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2.15 Reversibility

In the experiment presented in Section 2.14, it is impossible to reverse the direction of heat flow without a gross change in the relative temperatures, Th and TC. It is an irreversible process.

Let us examine another case (suggested by Professor D. Baganoff of Stanford University) designed to illustrate reversibility:

Consider again an adiabatic cylinder with a frictionless piston. It contains 10 m3 of an ideal monatomic gas (y = 1.67) under a pressure of 100 kPa at 300 K. We will follow the behavior of the gas during compression and subsequent expansion by means of the p versus V and the T versus V diagrams in Figure 2.5. The initial state is indicated by "1" in both graphs.

When the piston is moved so as to reduce the volume to 2 m3, the pressure will rise along the adiabatic line in such a way that the pVY product remains constant. When State 2 is reached, the pressure will have risen to 1470 kPa and the temperature to 882 K. The work done during the compression is J pdV between the two states and is proportional to the area under the curve between 1 and 2.

If the piston is allowed to return to its initial position, the gas will expand and cool, returning to the initial state, 1. The process is completely reversible. Now assume that inside the cylinder there is a solid object with a heat capacity equal to that of the gas. If we compress the gas rapidly and immediately expand it, there is no time for heat to be exchanged between the gas and the solid, which will remain at its original temperature of 300 K. The process is still reversible. However, if one compresses the gas and then waits until thermal equilibrium is established, then half of the heat generated will be transferred to the solid and the gas will cool to (882 + 300)/2 = 591 K, while its pressure falls to 985 kPa according to the perfect gas law. This is State 3.

When the gas expands again to 10 m3, it cools down to 201 K and the pressure falls to 67 kPa (State 4). Immediately after this expansion, the solid will be at 591 K. Later, some of its heat will have been transferred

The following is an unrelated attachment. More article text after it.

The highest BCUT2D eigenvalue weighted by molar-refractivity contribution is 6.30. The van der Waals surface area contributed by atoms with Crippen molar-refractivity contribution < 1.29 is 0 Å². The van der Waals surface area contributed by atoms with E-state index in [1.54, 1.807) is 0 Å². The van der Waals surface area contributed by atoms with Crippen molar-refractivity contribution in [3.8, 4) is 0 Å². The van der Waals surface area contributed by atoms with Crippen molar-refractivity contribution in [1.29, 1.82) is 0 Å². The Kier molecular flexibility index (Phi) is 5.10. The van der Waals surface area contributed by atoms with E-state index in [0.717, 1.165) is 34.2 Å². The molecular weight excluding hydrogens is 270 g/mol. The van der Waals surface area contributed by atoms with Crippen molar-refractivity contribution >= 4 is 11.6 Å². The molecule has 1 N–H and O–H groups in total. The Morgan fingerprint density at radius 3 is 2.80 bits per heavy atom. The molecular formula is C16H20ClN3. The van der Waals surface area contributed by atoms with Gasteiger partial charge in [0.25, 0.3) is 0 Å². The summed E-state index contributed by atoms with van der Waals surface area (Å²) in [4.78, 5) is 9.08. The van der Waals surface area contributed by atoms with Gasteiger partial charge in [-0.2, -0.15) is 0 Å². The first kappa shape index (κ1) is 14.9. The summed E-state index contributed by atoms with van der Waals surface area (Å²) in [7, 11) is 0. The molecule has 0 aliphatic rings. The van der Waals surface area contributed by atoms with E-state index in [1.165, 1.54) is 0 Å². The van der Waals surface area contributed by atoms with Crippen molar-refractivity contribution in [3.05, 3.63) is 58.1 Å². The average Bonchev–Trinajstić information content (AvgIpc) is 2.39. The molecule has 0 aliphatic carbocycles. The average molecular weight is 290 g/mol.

Figure 2.5 Pressure-volume and temperature-volume diagrams for the experiment described in the text.

back to the gas whose temperature rises to 396 K and the pressure will reach 132 kPa (5). The gas was carried through a full cycle but did not return to its initial state: its temperature (and internal energy) is now higher than initially. The increase in internal energy must be equal to the work done on the gas (i.e., it must be proportional to the shaded area in the upper portion of Figure 2.5, which is equal to the area under curve 1 to 2 minus that under curve 3 to 4. The process is irreversible.

What happens if the compression and the expansion are carried out infinitely slowly? Does the process become reversible? You will find that it does when you do Problem 2.2. An electric analogy may clarify the situation. When a real battery (represented by a voltage source, V, with an internal resistance, R) is used to charge an ideal energy accumulator, part of its energy will dissipate as heat through the internal 12R losses, leaving only part to reach the accumulator. Clearly, the relative loss decreases as the current decreases—that is, as the charge time increases. If the energy is transferred from the battery to the accumulator infinitely slowly (I ^ 0), there are no losses. The system is reversible in the sense that all the energy transferred to the accumulator can later be returned to the battery.

2.15.1 Causes of Irreversibility

Among the different phenomena that cause thermodynamic processes to become irreversible one can list the following.

2.15.1.1 Friction

Of all the causes of irreversibilities, friction is perhaps the most obvious. For example, in the cylinder-piston case, if some energy is lost by friction during compression, it is not returned during expansion; on the contrary, additional losses occur during this latter phase.

2.15.1.2 Heat Transfer across Temperature Differences

Consider a metallic wall separating a source of heat—say a flame—from the input of a heat engine. All the heat, Q, absorbed from source is transmitted without loss through the wall, yet for this heat to flow there must be a temperature difference across the wall. The source side is at T1, the engine side is at T2, and T1 must be larger than T2. The entropy on the source side is Q/T1, and on the engine side, it is Q/T2, which is, of course larger than Q/T1. So, in passing through the wall, the entropy was increased—the heat became less "noble" on the engine side.

In Chapter 3, we will show that the maximum efficiency of a heat engine is n = ThtHT° . If the engine could have operated without the wall, its efficiency could have reached Ti[TC and would be larger than when operated on the other side of the wall when it would be limited to T2[TC.

2.15.1.3 Unrestrained Compression or Expansion of a Gas

In the subsection on adiabatic processes, we dealt with an example of abrupt expansion of a gas and found that it led to irreversibilities.

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